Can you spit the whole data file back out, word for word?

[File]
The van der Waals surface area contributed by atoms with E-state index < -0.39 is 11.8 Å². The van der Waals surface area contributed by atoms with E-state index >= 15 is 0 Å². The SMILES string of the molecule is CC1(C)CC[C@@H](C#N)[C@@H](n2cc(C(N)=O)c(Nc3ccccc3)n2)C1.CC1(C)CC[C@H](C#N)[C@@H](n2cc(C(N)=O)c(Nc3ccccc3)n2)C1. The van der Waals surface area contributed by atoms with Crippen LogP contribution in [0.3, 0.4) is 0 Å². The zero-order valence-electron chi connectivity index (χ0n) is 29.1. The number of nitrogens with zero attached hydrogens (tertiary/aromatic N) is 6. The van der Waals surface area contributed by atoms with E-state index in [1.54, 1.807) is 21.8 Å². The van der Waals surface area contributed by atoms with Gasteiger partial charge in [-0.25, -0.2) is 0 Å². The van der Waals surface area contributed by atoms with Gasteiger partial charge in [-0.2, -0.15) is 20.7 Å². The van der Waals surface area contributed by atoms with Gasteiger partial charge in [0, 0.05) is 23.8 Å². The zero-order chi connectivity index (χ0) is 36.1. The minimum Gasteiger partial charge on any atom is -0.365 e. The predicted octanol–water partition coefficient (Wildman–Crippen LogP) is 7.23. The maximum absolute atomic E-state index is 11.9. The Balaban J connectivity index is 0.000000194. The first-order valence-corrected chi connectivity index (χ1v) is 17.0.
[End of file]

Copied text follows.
The van der Waals surface area contributed by atoms with E-state index < -0.39 is 11.8 Å². The van der Waals surface area contributed by atoms with E-state index >= 15 is 0 Å². The SMILES string of the molecule is CC1(C)CC[C@@H](C#N)[C@@H](n2cc(C(N)=O)c(Nc3ccccc3)n2)C1.CC1(C)CC[C@H](C#N)[C@@H](n2cc(C(N)=O)c(Nc3ccccc3)n2)C1. The van der Waals surface area contributed by atoms with Crippen LogP contribution in [0.3, 0.4) is 0 Å². The zero-order valence-electron chi connectivity index (χ0n) is 29.1. The number of nitrogens with zero attached hydrogens (tertiary/aromatic N) is 6. The van der Waals surface area contributed by atoms with E-state index in [1.54, 1.807) is 21.8 Å². The van der Waals surface area contributed by atoms with Gasteiger partial charge in [-0.25, -0.2) is 0 Å². The van der Waals surface area contributed by atoms with Gasteiger partial charge in [-0.2, -0.15) is 20.7 Å². The van der Waals surface area contributed by atoms with Gasteiger partial charge in [0, 0.05) is 23.8 Å². The zero-order chi connectivity index (χ0) is 36.1. The minimum Gasteiger partial charge on any atom is -0.365 e. The predicted octanol–water partition coefficient (Wildman–Crippen LogP) is 7.23. The maximum absolute atomic E-state index is 11.9. The Balaban J connectivity index is 0.000000194. The first-order valence-corrected chi connectivity index (χ1v) is 17.0.